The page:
Understanding the mechanisms for consciousness is arguably one of the most intriguing questions of modern neuroscience. Why are some visual stimuli consciously perceived, whereas others remain subliminal? What is the relation between conscious perception, attention and working memory?

Thanks to a prestigious grant from the European Commission, Professor Pieter Roelfsema of the Vrije Universiteit Amsterdam and the Netherlands Institute for Neuroscience can start the project NUMEROUS (NeUronal MEchanisms foR consciOUS perception), in which he will investigate which mechanisms in our brain are responsible for conscious perception.

Conscious and unconscious stimuli

In 2018, Roelfsema and his colleagues discovered that we consciously perceive weak but simple stimuli once they elicit a minimal level of activity in the frontal cortex of the brain. For these simple stimuli, the visual cortex acts as a relay station that needs to pass the information to higher cortical areas. Conscious perception of more complex visual images appears to rely on a more sustained interaction between visual cortex and associative brain regions.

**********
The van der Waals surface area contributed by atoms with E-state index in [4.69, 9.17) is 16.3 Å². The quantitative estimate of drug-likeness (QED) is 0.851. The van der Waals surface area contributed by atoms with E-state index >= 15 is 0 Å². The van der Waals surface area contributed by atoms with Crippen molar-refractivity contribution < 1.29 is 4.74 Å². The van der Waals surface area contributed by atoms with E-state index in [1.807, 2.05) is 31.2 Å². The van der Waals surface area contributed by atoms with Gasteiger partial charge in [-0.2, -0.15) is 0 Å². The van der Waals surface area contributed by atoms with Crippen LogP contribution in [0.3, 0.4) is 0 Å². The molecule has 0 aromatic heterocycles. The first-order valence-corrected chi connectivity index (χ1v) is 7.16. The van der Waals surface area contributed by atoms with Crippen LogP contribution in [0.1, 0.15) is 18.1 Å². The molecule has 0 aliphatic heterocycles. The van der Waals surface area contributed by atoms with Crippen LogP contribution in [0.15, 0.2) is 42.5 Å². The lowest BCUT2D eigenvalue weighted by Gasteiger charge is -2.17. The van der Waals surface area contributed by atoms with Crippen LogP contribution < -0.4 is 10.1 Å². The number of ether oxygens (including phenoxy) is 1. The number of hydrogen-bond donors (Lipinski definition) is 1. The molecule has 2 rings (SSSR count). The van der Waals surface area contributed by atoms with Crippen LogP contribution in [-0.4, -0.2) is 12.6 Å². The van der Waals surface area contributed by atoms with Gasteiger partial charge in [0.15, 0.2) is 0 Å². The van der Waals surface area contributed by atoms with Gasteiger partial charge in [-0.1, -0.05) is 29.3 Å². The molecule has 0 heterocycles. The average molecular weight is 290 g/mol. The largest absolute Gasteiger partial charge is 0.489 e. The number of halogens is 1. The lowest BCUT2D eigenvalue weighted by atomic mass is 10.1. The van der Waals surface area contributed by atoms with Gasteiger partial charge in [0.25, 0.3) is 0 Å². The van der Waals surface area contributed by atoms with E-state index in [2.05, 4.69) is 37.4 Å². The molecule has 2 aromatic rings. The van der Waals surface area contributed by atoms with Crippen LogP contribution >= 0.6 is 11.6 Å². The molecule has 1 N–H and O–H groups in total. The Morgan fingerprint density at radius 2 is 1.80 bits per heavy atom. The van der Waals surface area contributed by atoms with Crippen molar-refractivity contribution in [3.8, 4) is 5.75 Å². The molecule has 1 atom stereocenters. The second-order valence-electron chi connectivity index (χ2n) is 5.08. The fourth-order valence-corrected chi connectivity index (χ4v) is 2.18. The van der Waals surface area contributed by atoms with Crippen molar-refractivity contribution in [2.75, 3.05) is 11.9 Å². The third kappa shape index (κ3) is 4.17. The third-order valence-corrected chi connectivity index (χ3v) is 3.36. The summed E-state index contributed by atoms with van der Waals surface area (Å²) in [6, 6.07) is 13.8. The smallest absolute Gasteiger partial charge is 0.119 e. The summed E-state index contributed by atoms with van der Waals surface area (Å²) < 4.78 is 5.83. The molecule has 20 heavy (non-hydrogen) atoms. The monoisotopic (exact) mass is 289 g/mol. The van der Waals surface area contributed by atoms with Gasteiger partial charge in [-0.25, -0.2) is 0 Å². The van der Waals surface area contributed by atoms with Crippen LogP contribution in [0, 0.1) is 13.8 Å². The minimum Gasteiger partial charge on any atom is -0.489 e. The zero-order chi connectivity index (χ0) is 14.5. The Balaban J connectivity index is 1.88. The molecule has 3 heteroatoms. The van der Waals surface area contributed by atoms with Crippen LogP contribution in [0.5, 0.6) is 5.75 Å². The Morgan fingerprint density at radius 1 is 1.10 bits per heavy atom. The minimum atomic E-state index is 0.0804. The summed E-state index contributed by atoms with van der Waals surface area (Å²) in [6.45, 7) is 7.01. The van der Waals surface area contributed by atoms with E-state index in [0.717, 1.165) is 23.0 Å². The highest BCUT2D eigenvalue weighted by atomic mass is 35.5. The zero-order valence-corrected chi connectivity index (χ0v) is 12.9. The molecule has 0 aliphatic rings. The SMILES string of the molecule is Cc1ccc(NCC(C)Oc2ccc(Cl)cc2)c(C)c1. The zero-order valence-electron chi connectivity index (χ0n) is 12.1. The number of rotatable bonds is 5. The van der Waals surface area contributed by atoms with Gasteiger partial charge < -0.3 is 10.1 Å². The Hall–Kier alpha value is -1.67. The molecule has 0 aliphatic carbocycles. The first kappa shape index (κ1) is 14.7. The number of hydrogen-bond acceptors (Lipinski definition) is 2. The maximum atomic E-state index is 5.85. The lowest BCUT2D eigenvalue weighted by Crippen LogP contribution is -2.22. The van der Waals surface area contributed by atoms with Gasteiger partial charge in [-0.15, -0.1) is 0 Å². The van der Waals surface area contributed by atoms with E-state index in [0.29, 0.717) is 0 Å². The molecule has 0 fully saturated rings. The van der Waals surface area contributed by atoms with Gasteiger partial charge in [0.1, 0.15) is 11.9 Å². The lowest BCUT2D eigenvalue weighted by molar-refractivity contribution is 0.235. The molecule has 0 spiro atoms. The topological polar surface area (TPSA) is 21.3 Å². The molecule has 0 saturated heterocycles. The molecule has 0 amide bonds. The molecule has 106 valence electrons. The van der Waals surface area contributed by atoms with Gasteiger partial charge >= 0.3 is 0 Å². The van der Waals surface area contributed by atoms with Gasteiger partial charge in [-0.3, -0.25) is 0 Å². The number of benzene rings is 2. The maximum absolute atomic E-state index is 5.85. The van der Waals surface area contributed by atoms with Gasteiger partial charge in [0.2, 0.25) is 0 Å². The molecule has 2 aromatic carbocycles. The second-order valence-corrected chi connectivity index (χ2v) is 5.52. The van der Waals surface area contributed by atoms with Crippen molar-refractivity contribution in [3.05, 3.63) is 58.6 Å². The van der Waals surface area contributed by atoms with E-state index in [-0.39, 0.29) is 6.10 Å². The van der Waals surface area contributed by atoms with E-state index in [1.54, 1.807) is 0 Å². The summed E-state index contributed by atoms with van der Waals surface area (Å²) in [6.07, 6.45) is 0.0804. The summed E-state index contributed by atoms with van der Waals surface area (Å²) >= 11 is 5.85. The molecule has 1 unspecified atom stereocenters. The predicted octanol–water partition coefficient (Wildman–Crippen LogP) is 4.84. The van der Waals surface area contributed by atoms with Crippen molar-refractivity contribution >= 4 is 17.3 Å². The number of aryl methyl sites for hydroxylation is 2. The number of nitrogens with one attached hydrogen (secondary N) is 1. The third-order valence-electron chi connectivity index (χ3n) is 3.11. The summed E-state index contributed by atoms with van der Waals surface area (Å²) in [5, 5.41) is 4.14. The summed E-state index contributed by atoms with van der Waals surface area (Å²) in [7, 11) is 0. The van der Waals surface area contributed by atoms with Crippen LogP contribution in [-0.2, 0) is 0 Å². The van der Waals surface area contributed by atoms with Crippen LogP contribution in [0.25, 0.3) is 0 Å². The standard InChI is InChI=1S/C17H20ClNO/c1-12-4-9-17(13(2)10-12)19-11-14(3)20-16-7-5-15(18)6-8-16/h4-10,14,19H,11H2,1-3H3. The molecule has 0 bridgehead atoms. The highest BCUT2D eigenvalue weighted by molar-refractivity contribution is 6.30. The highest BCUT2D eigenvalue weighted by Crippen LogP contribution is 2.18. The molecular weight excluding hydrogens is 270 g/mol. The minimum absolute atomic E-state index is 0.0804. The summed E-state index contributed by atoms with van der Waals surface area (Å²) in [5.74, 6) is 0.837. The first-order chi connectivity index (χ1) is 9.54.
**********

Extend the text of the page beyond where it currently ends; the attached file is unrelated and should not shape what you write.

Individual cells

With the ERC Advanced grant, Roelfsema will investigate the mechanisms for conscious perception of both simple and more complex visual images in the brain. Something that has not been done until now. “Among other things, we will measure the activity of single neurons in human patients who are implanted with electrodes as part of their treatment of drug-resistant epilepsy”, Roelfsema says. “We will also use new methods to investigate to investigate the brain regions in monkeys in which activity does or does not readily lead to a reportable experience.”

The proposed combination of experiments will provide unprecedented insight into how sensory stimuli give rise to conscious perception.

European Research Council

The European Research Council (ERC) strengthens ground breaking scientific research within Europe. The ERC does this by supporting the very best scientists with grants for fundamental research. The Advanced Grant helps established researchers to carry out their pioneering, high-risk research.

Source: Netherlands Institute for Neuroscience (NIN)